Even casual consumers of media news have heard of Ezra Klein and Nate Silver, two names that are now synonymous with the future of journalism. Their startups, Vox and FiveThirtyEight, are being closely watched as examples of what happens when journalists leave the mainstream-media nest and try to do things differently, on their own. But ask those same news consumers to name a woman who’s founded a media startup, and chances are you’d be met with a blank stare. Or maybe a shrug and “Arianna Huffington?”

Yes, women are still underrepresented and underappreciated in the media startup world, but the truth is women are founding their own digital media companies. The problem is that they are largely absent from the buzzy narrative about entrepreneurs leaving the confines of traditional journalism.

“The idea is that tech companies have a woman problem and these new startups have a woman problem,” says Melissa Bell, a cofounder of Vox. “But wait a sec, I’m the technologist and a woman.” After a Guardian story framed a series of new startups, including Vox, as boys’ clubs, Bell pushed back. Despite media narratives that have erased her from the equation, Bell is an equal cofounder. “It’s kind of a chicken and egg thing,” she says. “Is it the media’s fault for picking up on Ezra? Is it my fault for not speaking up?”

Sometimes the lack of visibility has real consequences. Startups live and die by their ability to secure funding, and the money doesn’t always flow to those with the most innovative ideas or the tightest business plans. “I know women who have seen dude-run startups offering very similar products successfully close rounds of funding with no troubles,” says Erin Polgreen, founder of Symbolia, a tablet magazine that uses the graphic-novel format to tell journalistic stories. “It’s about who you know. I worry about that in our future.”

Polgreen notes that her first investors were programs dedicated to women’s entrepreneurship in media—the International Women’s Media Foundation’s Women Entrepreneurs in Digital News and J-Lab’s New Media Women Entrepreneurs—which have been vital sources of seed money for many women who’ve left more secure, traditional media jobs to forge their own journalistic experiments. But when it comes to funders that aren’t specifically looking for women entrepreneurs, the most talked-about startups are often the first to find institutional support and investment dollars. Not to mention a head start when it comes to the sort of marketing necessary to attract readers in the first few months after launching. Funding often follows visibility, which is why trend stories and lists of media entrepreneurs matter, even though they can seem like vanity projects.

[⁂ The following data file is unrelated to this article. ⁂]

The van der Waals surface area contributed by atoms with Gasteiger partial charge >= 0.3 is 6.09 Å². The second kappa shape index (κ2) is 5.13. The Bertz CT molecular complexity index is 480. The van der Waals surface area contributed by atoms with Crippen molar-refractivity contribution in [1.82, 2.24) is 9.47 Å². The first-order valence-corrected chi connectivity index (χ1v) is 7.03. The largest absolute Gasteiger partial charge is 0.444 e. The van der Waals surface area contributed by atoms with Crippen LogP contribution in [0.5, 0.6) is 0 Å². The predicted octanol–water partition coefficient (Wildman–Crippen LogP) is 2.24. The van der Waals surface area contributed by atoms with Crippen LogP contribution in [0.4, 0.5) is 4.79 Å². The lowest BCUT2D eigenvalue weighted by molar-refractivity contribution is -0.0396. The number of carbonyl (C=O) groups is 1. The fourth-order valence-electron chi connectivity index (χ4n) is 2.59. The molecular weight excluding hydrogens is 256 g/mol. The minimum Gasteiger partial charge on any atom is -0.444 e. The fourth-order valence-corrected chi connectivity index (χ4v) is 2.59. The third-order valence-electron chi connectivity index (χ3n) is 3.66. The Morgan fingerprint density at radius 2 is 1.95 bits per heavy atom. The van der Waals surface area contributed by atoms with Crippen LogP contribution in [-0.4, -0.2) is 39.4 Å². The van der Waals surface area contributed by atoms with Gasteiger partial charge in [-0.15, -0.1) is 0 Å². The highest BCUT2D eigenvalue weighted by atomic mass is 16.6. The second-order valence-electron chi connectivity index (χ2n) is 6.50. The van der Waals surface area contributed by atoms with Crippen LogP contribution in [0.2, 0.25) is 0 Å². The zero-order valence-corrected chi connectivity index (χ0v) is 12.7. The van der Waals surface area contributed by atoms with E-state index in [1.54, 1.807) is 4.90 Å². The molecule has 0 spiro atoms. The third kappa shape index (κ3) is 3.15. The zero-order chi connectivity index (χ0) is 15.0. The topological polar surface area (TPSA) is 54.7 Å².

So let’s discuss the women who are out there with their own media startups. Their biographies share much in common with more venerated media darlings. Most began their careers with stints at major newspapers, cable news outlets, or magazines before securing funding to start their own innovative media companies. The only difference is they haven’t showed up in many media-entrepreneurship trend stories—yet.

Melissa Bell, Vox
After the coverage of Vox’s launch focused heavily on her co-founders, Ezra Klein and Matt Yglesias, “I felt like maybe me not talking about my role was part of the problem,” Bell says, “that I hadn’t been asserting the fact that I was a founder, that I hadn’t been asserting the fact that this was my idea along with Ezra.” Vox aims “to deliver a lot of contextual information that traditional news stories aren’t designed to carry.” As executive editor and senior project manager, her role is heavily editorial but also technical. “The more we can wrap the technology and editorial production together, the better our storytelling tools will be,” Bell says.

Erin Polgreen, Symbolia
Launched in late 2012, Symbolia combines reporting with illustration to tell stories visually. “People know us,” says founder Erin Polgreen. “At the same time, I also feel like the quirky kid sister. Not only are we scrappy and bootstrapping it, we hybridize art and journalism. Sometimes it makes us hard to categorize and sell.” But when people learn about Symbolia, they’re fascinated. No one else is doing anything quite like it.

Lara Setrakian, News Deeply